Today, the Post and Jell-O cards are a must for individual player enthusiasts who desire challenging, distinctive, and (generally) affordable cards of their diamond heroes. For team and set collectors, acquiring well-cut and well-preserved specimens requires patience, luck, and deep pockets or strong trading fodder for the "toughies" appearing on less popular cereal and Jell-O varieties and box sizes. And to add to the fun, the photograph cropping and color/tint variations seem virtually endless. In the next issue of The Boxtop I will discuss the 1962 Canadian Post baseball card short prints, and text, photograph cropping, and color variations of Hall of Famers and minor stars.

Until next time, keep your scissors sharp and cut straight along the lines...

Subscribers are invited to contact Dan Mabey regarding Post and Jell-O issues, c/o keepmeposted@msn.com or KEEP ME POSTED, 21375 Sparrow Place, Potomac Falls, Virginia 20165-7630 U.S.A. FAX correspondence may be sent to 703-450-5317.


Back To The Top


Cereal Review
by Donnie Neiswinger

General Mills Millenios

Millenios Box I suppose October isn't too early for companies to start their inevitable giant Y2K marketing campaigns. Soon we will be bludgeoned and pounced upon by Millenium Sales and Millenium Financing and all sorts of Special Year 2000 Deals offered "for a limited time only" by everyone from appliance stores to clothing shoppes to flea markets. And yes... even breakfast cereal manufacturers.
General Mills has the lead right now, it seems, with Millenios cereal. I bought a box today, October 6, 1999, for three bucks at my local Farmer Jack supermarket (in Michigan).

The packaging looks pretty cool. Most of the box is metallic purple in color, and the cereal grains pictured (enlarged to show texture, of course) look very tasty in the spoon splash of milk with their airbrushed white halos against the purple background. They are also raised a little, so you can feel them if you run your hand over the box.

The word "Millenios", also in raised lettering, is white against a picture of the Earth's western hemisphere. Of course, it wouldn't be the same without a catchy slogan like "Once in a Lifetime" and the gold "Limited Edition" seal up in the corner. The back is labeled for using the box as a personal Time-Capsule, and a side panel is dedicated to your fill-in-the-blank predictions for the coming thousand years. Here's one I found amusing: "Scientists will find human life on another planet by the year [blank]"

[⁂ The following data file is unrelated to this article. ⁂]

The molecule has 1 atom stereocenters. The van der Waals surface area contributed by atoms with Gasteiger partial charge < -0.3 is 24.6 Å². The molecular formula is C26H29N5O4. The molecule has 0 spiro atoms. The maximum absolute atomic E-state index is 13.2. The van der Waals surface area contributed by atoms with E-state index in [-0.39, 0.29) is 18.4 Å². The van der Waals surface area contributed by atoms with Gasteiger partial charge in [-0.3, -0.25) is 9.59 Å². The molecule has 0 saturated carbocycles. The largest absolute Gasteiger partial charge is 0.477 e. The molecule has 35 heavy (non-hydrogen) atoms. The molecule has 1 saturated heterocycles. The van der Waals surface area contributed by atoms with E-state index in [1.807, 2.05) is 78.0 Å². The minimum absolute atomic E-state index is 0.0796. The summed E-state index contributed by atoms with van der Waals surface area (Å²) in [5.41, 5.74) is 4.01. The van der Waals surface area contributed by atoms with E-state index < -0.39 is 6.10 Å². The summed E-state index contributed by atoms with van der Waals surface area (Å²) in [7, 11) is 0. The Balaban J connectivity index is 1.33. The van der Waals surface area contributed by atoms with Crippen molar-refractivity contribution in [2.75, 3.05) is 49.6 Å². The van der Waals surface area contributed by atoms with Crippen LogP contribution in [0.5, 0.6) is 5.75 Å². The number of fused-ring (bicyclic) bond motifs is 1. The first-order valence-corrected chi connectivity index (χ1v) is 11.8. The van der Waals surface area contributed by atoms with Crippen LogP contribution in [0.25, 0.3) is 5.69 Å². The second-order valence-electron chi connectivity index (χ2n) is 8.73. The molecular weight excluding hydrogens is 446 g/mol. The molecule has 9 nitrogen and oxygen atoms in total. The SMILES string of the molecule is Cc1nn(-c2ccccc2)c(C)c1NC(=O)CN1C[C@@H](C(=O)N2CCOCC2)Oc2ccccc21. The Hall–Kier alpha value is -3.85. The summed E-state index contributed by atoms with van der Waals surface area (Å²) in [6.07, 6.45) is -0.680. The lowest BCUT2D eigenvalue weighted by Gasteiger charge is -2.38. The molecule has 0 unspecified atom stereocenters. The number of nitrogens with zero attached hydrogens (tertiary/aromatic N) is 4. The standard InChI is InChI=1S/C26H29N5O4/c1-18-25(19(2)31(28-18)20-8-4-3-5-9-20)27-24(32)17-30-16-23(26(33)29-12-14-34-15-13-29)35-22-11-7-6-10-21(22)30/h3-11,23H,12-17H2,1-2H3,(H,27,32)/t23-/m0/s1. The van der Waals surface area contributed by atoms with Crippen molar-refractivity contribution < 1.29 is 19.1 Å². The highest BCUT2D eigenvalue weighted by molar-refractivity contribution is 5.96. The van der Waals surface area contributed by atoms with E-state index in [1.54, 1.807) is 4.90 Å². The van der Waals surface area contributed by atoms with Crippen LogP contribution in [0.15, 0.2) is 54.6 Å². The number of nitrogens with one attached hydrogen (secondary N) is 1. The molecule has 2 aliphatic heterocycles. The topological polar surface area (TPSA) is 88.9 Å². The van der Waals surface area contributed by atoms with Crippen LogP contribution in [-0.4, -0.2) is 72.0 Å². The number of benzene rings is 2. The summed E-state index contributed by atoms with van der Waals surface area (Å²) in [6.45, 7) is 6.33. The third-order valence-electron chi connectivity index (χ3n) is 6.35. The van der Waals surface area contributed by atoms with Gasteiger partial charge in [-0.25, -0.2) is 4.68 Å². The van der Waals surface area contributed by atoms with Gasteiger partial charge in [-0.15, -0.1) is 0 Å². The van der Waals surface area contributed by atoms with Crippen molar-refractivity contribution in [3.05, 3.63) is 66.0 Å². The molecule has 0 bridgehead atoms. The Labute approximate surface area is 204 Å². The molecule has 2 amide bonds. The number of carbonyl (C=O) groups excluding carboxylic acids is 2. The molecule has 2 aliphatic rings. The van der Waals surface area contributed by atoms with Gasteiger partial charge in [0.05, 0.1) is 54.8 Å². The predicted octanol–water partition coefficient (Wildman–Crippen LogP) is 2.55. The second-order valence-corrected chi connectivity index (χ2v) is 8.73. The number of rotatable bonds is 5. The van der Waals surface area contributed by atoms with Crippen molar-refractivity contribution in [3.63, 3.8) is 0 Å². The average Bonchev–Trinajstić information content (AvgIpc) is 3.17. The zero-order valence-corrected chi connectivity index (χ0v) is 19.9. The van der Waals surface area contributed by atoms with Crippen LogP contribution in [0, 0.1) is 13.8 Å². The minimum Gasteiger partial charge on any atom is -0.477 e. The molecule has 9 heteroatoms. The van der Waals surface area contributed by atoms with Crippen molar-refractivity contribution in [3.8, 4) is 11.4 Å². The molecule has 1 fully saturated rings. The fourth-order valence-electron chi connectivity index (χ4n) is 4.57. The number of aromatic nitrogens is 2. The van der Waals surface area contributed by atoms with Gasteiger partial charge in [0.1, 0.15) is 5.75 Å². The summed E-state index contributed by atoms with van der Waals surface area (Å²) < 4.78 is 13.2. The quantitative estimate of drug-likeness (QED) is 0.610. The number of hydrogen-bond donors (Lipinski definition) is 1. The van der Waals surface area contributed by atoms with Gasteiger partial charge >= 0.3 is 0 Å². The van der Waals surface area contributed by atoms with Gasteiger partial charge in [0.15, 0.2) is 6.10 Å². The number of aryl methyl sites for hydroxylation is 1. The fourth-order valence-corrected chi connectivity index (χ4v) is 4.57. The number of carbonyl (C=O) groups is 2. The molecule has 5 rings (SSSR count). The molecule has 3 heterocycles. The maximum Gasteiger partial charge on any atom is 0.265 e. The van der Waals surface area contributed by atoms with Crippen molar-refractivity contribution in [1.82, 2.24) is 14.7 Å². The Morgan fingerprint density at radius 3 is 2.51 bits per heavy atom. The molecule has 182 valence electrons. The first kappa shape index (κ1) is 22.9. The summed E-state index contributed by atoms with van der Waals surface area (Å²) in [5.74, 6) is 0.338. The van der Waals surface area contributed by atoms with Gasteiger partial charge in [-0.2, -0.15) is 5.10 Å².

As for the cereal, it's pretty good. There isn't much smell, though, which bothers me for some reason, but the taste is OK. It tastes more or less like Apple Cinnamon Cheerios or Frosted Cheerios, even though it's listed as Brown Sugar Sweetened and some of the grains are corn instead of oat. Maybe the closest taste is Team Cheerios, if you've had a chance to try that.

The corn grains, I surmise, are the 2's. The oat grains are the 0's. The 0's are just glazed Cheerios, and the 2's are various stretched-out, bent corn pieces, any one of which could be mistaken on sight for an Alpha Bits 5 or Z or S. The net weight of the box is only 10.75 ounces, and if you pull the bag out of the box (which I always do), it appears that some "settling" has occurred during shipping. I guess by using 10.75 instead of 11 ounces, they can squeeze an extra box out of every 40 boxes or so.

My conclusions and recommendations: Buy a box, eat and enjoy it, use it as a "Time Capsule", and then get yourself a great big box of regular Cheerios and a box of granulated sugar.

Back To The Top


What's New In Cereal?
Oreo Os Box Post introduced Reptar Crunch for "a limited time only". Reptar Crunch Cereal is a sweetened puffed rice cereal shapped like dark pink rocks and cool green Reptars. (It tastes a lot like frosted Rice Krispies).
Rugrats regulars Angelica Pickles (girl, age 3.25), Chuckie "What are we going to do?" Finster (boy, age 2 with red hair and glasses), Tommy "We're supposed to get in trouble. That's our job!" Pickles (boy, age 1), and Dylan "Dil" Pickles (baby boy, age 0.25) are featured on the box along with Reptar, their favorite toy dinosaur.

Back To The Top


Reader's Poll Results
November Results are posted in the December 1999 issue.



E-Mail the Editor
We appreciate any comments you may have.
© 1999 Topher All rights reserved.




Disclaimers and Other Legal Stuff
The Boxtop is a non-commercial publication. It is not affiliated with or endorsed by any cereal or company. All of the names, characters, brands, and icons included here are trademarks of their respective parent companies and cannot be used for commercial purposes. Enjoy breakfast and support your favorite characters!
Opinions expressed are those of the writer, which like most things having to do with cereal may not necessarily reflect the opinion of the Editor, anyone else on the staff, or the world at large. A good sense of humor is appreciated.
Material in this publication may not be reproduced in any form without written permission from the Editor.
All information contained herein was obtained from sources believed to be reliable, but we cannot guarantee its accuracy or completeness.
"The Boxtop", "Crunchy Nuggets for the Cerealist", "Cerealist", "Cereal Netletter", "Topher's Castle", "Topher's Castle - A Great Site for Everyone", "Topher's Breakfast Cereal Character Guide", "Breakfast Cereal Character Guide", and "Cereal Character Guide" and our masthead graphics are all trademarks of Topher.

Back To The Top


Return to Current Issue of "The Boxtop"

Welcome to Topher's Castle - A Great Site for Everyone!